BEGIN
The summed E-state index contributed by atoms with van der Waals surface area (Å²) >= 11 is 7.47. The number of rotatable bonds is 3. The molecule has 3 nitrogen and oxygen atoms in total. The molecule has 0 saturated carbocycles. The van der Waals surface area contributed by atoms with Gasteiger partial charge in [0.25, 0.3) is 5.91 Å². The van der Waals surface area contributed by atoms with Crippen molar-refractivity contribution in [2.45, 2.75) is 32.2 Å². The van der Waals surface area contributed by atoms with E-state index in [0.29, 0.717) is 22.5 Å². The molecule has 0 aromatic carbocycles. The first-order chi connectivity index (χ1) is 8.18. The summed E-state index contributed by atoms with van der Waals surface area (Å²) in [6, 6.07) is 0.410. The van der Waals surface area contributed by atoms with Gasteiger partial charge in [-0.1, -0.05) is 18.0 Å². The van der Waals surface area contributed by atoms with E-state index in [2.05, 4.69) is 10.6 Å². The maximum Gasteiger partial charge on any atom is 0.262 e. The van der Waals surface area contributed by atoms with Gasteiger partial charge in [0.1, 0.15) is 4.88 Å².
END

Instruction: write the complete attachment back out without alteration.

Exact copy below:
The summed E-state index contributed by atoms with van der Waals surface area (Å²) >= 11 is 7.47. The number of rotatable bonds is 3. The molecule has 3 nitrogen and oxygen atoms in total. The molecule has 0 saturated carbocycles. The van der Waals surface area contributed by atoms with Gasteiger partial charge in [0.25, 0.3) is 5.91 Å². The van der Waals surface area contributed by atoms with Crippen molar-refractivity contribution in [2.45, 2.75) is 32.2 Å². The van der Waals surface area contributed by atoms with E-state index in [0.29, 0.717) is 22.5 Å². The molecule has 0 aromatic carbocycles. The first-order chi connectivity index (χ1) is 8.18. The summed E-state index contributed by atoms with van der Waals surface area (Å²) in [6, 6.07) is 0.410. The van der Waals surface area contributed by atoms with Gasteiger partial charge in [-0.1, -0.05) is 18.0 Å². The van der Waals surface area contributed by atoms with E-state index in [2.05, 4.69) is 10.6 Å². The maximum Gasteiger partial charge on any atom is 0.262 e. The van der Waals surface area contributed by atoms with Gasteiger partial charge in [0.1, 0.15) is 4.88 Å².